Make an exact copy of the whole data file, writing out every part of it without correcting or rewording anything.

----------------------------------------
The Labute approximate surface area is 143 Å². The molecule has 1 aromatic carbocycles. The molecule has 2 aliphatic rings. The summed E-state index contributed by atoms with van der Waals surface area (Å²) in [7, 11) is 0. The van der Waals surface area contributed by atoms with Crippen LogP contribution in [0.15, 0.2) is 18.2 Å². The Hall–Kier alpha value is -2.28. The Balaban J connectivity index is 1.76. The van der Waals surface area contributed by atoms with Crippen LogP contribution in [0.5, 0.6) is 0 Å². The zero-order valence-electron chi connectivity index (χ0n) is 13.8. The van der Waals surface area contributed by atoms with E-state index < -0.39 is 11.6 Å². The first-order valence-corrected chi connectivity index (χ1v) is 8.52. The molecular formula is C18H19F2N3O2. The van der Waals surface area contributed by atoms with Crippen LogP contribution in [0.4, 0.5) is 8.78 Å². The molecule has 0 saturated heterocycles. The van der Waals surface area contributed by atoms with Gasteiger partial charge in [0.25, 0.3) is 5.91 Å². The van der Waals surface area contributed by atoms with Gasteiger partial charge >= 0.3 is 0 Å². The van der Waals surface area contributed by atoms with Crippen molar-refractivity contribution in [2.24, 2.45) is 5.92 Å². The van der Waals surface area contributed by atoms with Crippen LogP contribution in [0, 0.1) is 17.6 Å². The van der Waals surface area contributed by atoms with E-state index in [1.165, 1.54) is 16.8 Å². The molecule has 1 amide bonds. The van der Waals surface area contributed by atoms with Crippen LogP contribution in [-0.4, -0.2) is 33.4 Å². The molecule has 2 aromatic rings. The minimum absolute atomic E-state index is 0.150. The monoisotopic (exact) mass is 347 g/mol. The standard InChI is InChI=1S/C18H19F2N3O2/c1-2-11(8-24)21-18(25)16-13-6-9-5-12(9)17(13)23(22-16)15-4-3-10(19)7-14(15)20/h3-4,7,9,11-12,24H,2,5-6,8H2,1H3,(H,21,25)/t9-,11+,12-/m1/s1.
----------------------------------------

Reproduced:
The Labute approximate surface area is 143 Å². The molecule has 1 aromatic carbocycles. The molecule has 2 aliphatic rings. The summed E-state index contributed by atoms with van der Waals surface area (Å²) in [7, 11) is 0. The van der Waals surface area contributed by atoms with Crippen LogP contribution in [0.15, 0.2) is 18.2 Å². The Hall–Kier alpha value is -2.28. The Balaban J connectivity index is 1.76. The van der Waals surface area contributed by atoms with Crippen LogP contribution in [0.5, 0.6) is 0 Å². The zero-order valence-electron chi connectivity index (χ0n) is 13.8. The van der Waals surface area contributed by atoms with E-state index < -0.39 is 11.6 Å². The first-order valence-corrected chi connectivity index (χ1v) is 8.52. The molecular formula is C18H19F2N3O2. The van der Waals surface area contributed by atoms with Crippen LogP contribution in [0.4, 0.5) is 8.78 Å². The molecule has 0 saturated heterocycles. The van der Waals surface area contributed by atoms with Gasteiger partial charge in [0.25, 0.3) is 5.91 Å². The van der Waals surface area contributed by atoms with Gasteiger partial charge >= 0.3 is 0 Å². The van der Waals surface area contributed by atoms with Crippen molar-refractivity contribution in [2.24, 2.45) is 5.92 Å². The van der Waals surface area contributed by atoms with Crippen LogP contribution in [0, 0.1) is 17.6 Å². The van der Waals surface area contributed by atoms with E-state index in [1.165, 1.54) is 16.8 Å². The molecule has 1 amide bonds. The van der Waals surface area contributed by atoms with Crippen LogP contribution in [-0.4, -0.2) is 33.4 Å². The molecule has 2 aromatic rings. The minimum absolute atomic E-state index is 0.150. The monoisotopic (exact) mass is 347 g/mol. The standard InChI is InChI=1S/C18H19F2N3O2/c1-2-11(8-24)21-18(25)16-13-6-9-5-12(9)17(13)23(22-16)15-4-3-10(19)7-14(15)20/h3-4,7,9,11-12,24H,2,5-6,8H2,1H3,(H,21,25)/t9-,11+,12-/m1/s1.